A new report from World Wildlife Fund states that global populations of mammals, birds, reptiles, amphibians, and fish have declined by 58% between 1970 and 2012. Specifically the animals living in the Worlds lakes, rivers, and freshwater
r systems have experienced the most dramatic population declines, which is at 81%. This sudden decline is due to human activity and and if nothing changes, global wildlife populations could drop two-thirds by 2020.
The greatest threat to wildlife is the loss and degradation of the animals habitat. This is primarily due to the increasing demand for food and energy. Global food production is the leading cause for the destruction of habitats and of wildlife because agriculture currently occupies approximately one-third of Earth’s total land area and accounts for 70 percent of all freshwater use.
Humans have created this so we are also the ones who can fix it. We need to rethink how we produce, consume, approach to food, energy, transportation, and how we live our lives. There are already steps being taken to save these animals such as the 2030 Agenda for Sustainable Development is an essential guide to decision-making that can ensure that the environment is valued alongside economic and social interests.
New research has found that urban warming reduces growth and photosynthesis in city trees. Insect pests also affect the growth, but the heat is the greater problem. As an experiment, researches went to 20 pairs of willow oak trees across North Carolina. At each site, one tree was treated with and oil that kills insect pests, and the other tree was not. The temperatures were also monitored at each site. They tracked the growth of all 40 trees for 2 years. They measured the growth by measuring the circumference of each tree’s trunk, by measuring how many specific branches grew on each tree, and by measuring each tree’s photosynthesis.
The results were that insect pests were more found at hotter sites. So the hotter it was the more insects there were on the tree. They also found that warming/heat negatively affected tree photosynthesis and growth. This was regardless of whether pests were present or not present. So, the warming temperature reduces tree growth greatly and insect pests affect them even more.
According to a new research, the wearing down of habitats is a greater risk to turtles and tortoises than the global temperature rising. More than 60% of these species are being described as vulnerable and critically endangered because they are being collected for food and medicine, and their habitats are being degraded.
A team of researches from the University of Bristo conducted an experiment to test if long-term climate change poses a threat to turtles and tortoises or if it poses an opportunity them, and how they might respond to increased global temperatures. However, since turtles live such long lives, it is impossible to test the impact of warming over several generations, so the researches used models and fossils of turtles during warmer times.The Late Cretaceous fossil was investigated and they found that during periods with much warmer climates, turtles and tortoises were able to stand the heat as long as there was enough water.
The results are that turtles and tortoises are able to adapt to the global temperature rising and can stand temperature changing. But habitat loss is a threat to turtles and tortoises and a great risk to the survival of theses species.
A new study of Washington study finds a new trend toward “earlier sea ice melt in the spring and later ice growth in the fall across 19 polar bear populations.” It is no surprise that the Arctic sea is melting at a jurassic rate, but NASA scientists have revealed that sea ice break-up and sea ice-freeze up are changing in all areas, causing harm for the population of polar bears. Information drawn from 35 years of satellite data shows that the number of ice covered days have declined at a rate of 7-19 days per decade along with sea ice concentration vastly declining to a high of 9% per decade.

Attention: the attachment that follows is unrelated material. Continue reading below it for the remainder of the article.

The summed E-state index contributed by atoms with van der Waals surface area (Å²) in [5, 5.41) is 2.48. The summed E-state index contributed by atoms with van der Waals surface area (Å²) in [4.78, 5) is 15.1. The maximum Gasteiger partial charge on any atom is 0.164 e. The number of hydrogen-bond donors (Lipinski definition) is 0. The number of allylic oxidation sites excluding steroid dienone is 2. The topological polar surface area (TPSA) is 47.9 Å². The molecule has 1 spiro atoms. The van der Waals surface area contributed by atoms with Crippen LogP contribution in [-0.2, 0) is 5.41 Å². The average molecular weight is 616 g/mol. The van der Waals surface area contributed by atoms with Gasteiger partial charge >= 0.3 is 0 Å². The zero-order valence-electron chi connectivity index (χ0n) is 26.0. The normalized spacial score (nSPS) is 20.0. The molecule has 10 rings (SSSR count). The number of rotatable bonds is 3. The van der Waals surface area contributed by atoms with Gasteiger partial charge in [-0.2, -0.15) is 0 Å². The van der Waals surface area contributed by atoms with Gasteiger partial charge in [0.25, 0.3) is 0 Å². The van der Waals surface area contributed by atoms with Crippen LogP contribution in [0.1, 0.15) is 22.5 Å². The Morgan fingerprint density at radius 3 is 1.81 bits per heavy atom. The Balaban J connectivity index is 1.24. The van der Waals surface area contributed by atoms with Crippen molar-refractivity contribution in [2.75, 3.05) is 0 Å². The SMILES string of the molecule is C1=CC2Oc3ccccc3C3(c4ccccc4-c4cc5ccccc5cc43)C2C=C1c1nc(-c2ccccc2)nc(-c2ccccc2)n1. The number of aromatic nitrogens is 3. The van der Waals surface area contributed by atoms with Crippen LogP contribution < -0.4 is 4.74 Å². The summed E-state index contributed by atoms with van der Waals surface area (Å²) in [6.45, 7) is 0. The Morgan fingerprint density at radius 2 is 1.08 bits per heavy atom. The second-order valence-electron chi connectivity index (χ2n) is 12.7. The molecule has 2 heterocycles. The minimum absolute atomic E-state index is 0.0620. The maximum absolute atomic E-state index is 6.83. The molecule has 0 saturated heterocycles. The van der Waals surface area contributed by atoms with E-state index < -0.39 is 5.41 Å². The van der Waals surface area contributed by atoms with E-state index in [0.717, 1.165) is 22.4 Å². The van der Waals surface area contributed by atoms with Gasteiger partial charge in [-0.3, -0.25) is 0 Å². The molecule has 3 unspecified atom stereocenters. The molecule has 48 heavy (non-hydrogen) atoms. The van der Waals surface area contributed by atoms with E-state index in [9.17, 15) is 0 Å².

This consistent trend across polar bear regions results in about an additional 6-8 weeks of ice free periods ultimately altering polar bear assessments and their species’ conservation status. There is a lot of research being done to help conserve the polar bear population, but it seems that there is nothing to stop the rate of global warming in time.
Scientists proclaim that breeding climate-friendly cows can be sped up by using genetic information. They found that the amount of methane it produces is linked to its genotype. A recent study has also found that “there are currently approximately 1.3 to 1.5 billion cows grazing, sleeping, and chewing their cud at any given time on planet Earth”(http://www.todayifoundout.com/index.php/2014/04/cow-farts-really-significantly-contribute-global-warming/).
Out of all the greenhouse gases produced by humans, 16% is consisted of methane. One third of this percentage is just from cattle production, each cow individually emitting around 500L of methane daily. Scientists question whether it could be possible to produce cows with lower methane emissions through different means available for breeding. Also keeping in mind that the genotype and feed affect a cow’s make-up and functioning (all major keys in the functioning of a cow’s entire biological system).
Cows were examined in different European countries and scientists reveal that carbon missions were found to be different between farms and countries, but they were able to generalize that methane emissions are reduced if the production level or age of production are increased. Measuring and recording cows’ daily consumption and milk production will enable the analysis of the energy metabolism of dairy cattle in addition to methane measurements. If scientists continue to keep track of these pieces of information, production of methane from cattle could be reduced drastically over the years.